They didn’t up the FPS that high, though (the resulting videos would take an eternity to watch). Instead, they chose to record at a much-more-reasonable 18,000fps (at 720p), and used a macro lens in order to capture the beautiful details of the bubbles as they disintegrate. This is the slowest footage the Slow Mo Guys have ever captured, and the results are quite beautiful.
For his project titled “Bubbles“, London-based photographer Jason Tozer photographed soap bubbles in a way that makes them look photos of planets taken from space. Unlike NASA’s actual space probe photos, Tozer’s images contain wild, psychedelic colors. Read more…
Did you know that your morning cup of coffee can help you predict rain? It’s a trick used by backpackers that can come in handy you’re shooting outdoors without Internet: pour a cup of coffee and carefully watch the bubbles. Backpacker Magazine writes,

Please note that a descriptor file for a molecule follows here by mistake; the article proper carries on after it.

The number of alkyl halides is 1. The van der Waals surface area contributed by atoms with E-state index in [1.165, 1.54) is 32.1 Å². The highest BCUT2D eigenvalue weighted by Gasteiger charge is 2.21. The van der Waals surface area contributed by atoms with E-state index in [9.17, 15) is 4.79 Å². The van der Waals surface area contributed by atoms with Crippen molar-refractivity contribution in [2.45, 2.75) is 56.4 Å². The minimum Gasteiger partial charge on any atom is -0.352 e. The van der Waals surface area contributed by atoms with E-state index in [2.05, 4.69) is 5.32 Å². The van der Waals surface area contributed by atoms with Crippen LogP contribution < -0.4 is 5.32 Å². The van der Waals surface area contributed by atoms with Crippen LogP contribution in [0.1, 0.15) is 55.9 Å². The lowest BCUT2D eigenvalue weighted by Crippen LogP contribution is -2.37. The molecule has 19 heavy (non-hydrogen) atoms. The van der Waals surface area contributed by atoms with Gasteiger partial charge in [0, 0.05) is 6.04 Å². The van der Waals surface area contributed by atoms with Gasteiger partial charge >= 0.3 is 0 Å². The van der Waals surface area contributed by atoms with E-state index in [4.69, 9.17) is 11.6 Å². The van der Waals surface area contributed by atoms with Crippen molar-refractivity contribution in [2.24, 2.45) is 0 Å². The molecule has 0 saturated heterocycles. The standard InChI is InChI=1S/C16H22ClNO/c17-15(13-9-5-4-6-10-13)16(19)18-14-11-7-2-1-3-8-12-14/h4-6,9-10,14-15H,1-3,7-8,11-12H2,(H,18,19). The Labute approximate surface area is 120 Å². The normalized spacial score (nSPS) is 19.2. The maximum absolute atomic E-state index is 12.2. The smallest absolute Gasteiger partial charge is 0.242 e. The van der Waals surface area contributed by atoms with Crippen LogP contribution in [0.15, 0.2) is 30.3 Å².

If the bubbles amass in the center, you’re in a high-pressure system, which is making the coffee’s surface convex (higher in the middle). Since bubbles are mostly air, they migrate to the highest point. It’s going to be a beautiful day. If the bubbles form a ring around the sides of the mug, you’re in a low-pressure system, making the surface concave. Rain is likely. Note: It has to be strong, brewed coffee to have enough oil to work, and the mug must have straight sides.
To make new bubbles, simply give your coffee a good stir.
While on vacation in Ireland five years ago and browsing a street fair, photographer Tom Storm captured a few shots of bubbles floating past. After reviewing the photos and discovering that a whole world was captured in the bubbles, he began to intentionally photograph bubbles while visiting landmarks around the world. Read more…
Photographer Kim Pimmel created this amazing abstract time-lapse using a Nikon D90 and Nikkor 60mm macro lens. What you see is ferrofluid traveling between soap bubbles toward a magnet. No video was used — every frame of the video was shot as a still photo.